• Assist a law enforcement agency in crowd control or traffic management; and
  • Facilitate a law enforcement agency's collection of evidence at a crime scene or traffic crash scene.
The bill also provides that state law does not prohibit the use of drones by a state agency or political subdivision for:
  • The assessment of damage due to flood, wildfire, or natural disaster; or
  • Land management.
HB75 by Representative Yarborough has been approved in all three of its referenced committee stops and has been place on the Special Order Calendar to be heard on the house floor on April 17th.
 
 
8. DRONES BILL SB132/HB1131
 
SB132 by Senator Rouson passed its first of three committees back on February 11th and will be up next in Senate Infrastructure and Security. The bill creates an additional exception to the general prohibition against law enforcement agencies using drones to gather evidence or other information.  The bill provides for law enforcement agencies to use drones to prepare for or monitor safety and security at a large-scale event, defined as having more than 100 persons in attendance, if the drone use is limited to legitimate public safety purposes including but not limited to:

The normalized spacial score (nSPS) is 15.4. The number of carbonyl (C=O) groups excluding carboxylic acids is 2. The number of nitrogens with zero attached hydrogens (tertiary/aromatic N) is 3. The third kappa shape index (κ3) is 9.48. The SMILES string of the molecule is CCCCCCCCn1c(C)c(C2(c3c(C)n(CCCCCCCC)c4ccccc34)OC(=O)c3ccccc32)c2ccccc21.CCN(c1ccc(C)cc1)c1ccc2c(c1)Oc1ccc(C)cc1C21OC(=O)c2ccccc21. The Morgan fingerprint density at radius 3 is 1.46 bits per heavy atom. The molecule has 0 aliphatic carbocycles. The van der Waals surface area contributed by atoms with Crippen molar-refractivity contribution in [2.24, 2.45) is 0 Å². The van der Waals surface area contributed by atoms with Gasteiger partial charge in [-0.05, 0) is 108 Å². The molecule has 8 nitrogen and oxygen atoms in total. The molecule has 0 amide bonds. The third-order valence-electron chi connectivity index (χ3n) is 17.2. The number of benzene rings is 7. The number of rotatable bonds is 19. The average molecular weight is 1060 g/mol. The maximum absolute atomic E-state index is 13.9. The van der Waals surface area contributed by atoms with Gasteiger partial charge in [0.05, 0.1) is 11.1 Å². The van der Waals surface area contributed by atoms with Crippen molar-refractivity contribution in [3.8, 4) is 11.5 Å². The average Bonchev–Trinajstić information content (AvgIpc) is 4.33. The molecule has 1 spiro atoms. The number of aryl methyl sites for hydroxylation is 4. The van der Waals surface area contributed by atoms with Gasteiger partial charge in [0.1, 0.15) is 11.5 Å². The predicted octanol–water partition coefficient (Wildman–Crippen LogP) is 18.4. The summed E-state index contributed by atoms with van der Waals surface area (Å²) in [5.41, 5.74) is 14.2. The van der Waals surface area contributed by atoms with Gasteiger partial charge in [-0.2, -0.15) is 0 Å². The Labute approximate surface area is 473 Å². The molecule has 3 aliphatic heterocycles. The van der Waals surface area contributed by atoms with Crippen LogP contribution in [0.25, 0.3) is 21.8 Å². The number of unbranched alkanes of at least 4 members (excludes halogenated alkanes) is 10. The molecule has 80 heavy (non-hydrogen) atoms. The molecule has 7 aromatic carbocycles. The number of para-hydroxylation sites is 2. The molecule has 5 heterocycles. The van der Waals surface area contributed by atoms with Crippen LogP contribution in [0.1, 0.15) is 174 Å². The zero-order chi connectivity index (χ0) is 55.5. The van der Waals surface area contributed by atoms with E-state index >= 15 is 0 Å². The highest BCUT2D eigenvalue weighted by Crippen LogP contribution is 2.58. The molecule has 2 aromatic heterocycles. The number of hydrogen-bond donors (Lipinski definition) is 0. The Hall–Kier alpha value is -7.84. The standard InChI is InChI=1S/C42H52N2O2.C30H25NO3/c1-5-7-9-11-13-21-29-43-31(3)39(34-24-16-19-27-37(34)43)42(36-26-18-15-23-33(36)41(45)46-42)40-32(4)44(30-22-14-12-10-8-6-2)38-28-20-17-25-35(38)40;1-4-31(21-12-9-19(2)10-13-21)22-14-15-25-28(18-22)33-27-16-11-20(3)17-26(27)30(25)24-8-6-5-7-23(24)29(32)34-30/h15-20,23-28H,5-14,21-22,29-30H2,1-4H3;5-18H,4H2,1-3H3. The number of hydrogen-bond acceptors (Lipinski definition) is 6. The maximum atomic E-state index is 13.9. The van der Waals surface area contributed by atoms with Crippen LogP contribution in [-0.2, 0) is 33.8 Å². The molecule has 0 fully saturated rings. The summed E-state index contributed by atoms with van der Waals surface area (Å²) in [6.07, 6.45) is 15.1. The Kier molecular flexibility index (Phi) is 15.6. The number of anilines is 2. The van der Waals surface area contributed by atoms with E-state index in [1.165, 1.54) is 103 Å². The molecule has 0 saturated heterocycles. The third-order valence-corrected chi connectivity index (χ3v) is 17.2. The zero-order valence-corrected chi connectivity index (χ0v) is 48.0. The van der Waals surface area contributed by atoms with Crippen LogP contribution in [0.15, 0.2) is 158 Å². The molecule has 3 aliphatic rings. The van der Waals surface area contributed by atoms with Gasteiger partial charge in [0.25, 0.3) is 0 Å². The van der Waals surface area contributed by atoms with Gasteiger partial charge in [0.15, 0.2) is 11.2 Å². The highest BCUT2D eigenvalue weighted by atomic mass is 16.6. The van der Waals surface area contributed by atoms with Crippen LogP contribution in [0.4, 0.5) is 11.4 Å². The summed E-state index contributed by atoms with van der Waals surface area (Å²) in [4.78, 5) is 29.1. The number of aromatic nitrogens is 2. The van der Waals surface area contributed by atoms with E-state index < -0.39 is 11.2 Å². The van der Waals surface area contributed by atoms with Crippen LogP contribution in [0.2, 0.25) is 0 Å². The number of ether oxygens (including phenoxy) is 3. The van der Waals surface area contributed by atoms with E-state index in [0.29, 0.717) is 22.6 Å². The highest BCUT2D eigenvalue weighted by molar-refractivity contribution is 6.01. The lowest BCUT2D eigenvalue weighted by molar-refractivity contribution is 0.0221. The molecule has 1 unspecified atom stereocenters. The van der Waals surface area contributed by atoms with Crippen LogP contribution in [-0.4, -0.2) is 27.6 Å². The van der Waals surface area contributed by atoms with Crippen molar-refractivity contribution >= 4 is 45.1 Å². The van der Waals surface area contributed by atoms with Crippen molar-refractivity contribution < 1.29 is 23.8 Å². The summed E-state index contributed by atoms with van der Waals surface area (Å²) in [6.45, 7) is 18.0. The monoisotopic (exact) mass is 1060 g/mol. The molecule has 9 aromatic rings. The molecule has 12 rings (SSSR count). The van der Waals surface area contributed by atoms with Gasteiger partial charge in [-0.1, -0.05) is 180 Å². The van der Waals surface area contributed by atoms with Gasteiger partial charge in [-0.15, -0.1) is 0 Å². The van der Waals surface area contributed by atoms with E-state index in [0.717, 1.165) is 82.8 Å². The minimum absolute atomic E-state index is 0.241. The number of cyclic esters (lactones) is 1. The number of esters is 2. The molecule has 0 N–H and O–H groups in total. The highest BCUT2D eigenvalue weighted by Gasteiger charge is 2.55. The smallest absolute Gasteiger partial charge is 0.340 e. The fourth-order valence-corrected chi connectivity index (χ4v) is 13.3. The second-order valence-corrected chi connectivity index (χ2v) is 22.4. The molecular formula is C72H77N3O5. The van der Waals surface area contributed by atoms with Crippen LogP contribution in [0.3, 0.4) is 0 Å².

• Evaluating crowd size, density, or movement;
  • Assessing public safety vulnerabilities or weaknesses;
  • Determining appropriate staffing levels for law enforcement; or
  • Identifying possible criminal activity.
HB1131 by Representative Valdes has yet to be placed on the agenda for its first of three committee stops the House Criminal Justice Subcommittee. These bills are unlikely to pass.
 
   
9. PIP REPEAL SB896/HB733/SB1052
 
PIP repeal is back again this year with three different sponsors. Three of the bills have yet to be heard in their first committees. Meanwhile, SB1052 by Lee passed its second of three committee stops this week and will be up next in Senate Appropriations.
 
HB733 by Representative Grall eliminates PIP and replace it with mandatory bodily injury coverage. The new BI limits are $25,000 for death or injury to one person, and $50,000 for the death or injury to two or more people, and $10,000 in physical damage limits.  
 
SB1790 by Perry/HB1317 by Rep. Burton deals with PIP medical billing and fee schedules.